Understanding How Individual Differences and Context Shape Media Effects

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Principal investigators:

Kevin Arceneaux

Temple University

Email: kevin.arceneaux@temple.edu

Homepage: http://astro.temple.edu/~arceneau/

Martin Johnson

Louisiana State University

Email: martinj@lsu.edu

Homepage: http://www.manship.lsu.edu/staff/martin-johnson/


Field period: 03/17/2014-01/06/2015

Hypotheses
1. Can mainstream news affect partisan polarization?
2. How do the motivations of audience members and their programming choices moderate the influence of mainstream and partisan news?
3. Do perceptions of elite polarization moderate the influence of news (mainstream and partisan)?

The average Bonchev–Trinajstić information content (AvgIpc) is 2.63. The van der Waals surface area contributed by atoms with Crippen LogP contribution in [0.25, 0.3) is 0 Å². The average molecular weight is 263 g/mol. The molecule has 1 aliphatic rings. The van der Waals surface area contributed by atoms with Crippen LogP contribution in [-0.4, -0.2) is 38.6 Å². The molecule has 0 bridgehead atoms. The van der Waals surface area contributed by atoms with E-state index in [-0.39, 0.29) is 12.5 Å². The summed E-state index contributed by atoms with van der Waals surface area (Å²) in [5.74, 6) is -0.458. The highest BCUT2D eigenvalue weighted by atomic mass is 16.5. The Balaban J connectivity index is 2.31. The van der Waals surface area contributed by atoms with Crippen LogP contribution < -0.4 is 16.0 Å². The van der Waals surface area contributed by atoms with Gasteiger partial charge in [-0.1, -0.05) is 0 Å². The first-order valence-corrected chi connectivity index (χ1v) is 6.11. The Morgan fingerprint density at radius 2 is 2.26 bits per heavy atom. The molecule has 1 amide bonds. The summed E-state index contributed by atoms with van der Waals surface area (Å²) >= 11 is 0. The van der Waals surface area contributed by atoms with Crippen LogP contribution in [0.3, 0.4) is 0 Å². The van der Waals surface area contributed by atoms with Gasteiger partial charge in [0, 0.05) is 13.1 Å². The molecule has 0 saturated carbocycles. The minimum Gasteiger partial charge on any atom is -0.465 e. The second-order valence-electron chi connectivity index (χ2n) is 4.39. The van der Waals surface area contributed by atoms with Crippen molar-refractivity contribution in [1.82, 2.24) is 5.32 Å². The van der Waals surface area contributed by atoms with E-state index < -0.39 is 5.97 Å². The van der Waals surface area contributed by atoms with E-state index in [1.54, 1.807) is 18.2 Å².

Experimental Manipulations
1) Polarization Prime (less polarized/more polarized/no prime)
2) News exposure: mainstream/likeminded partisan/oppositional partisan/entertainment (control)

Outcomes
Below is a list of statements about capital punishment and the application of the death penalty in the U.S. You may find that you agree with some and disagree with others. We would like to know how much you agree or disagree with each statement.
1. I support the death penalty for those who commit the most heinous crimes.
2. We should halt using the death penalty until we can ensure that it is administered in a way that causes the least pain and suffering.

Summary of Results
1. We find that mainstream news can indeed polarize political attitudes, particularly among individuals that would prefer partisan news.
2. We do not find reliable evidence that our polarization prime moderate the effects of news exposure.

References

References

"How Mainstream News Media Can Polarize America, Too." Presented at the Midwest Political Science Association conference (2015) and the West Coast Experiments Conference (2015).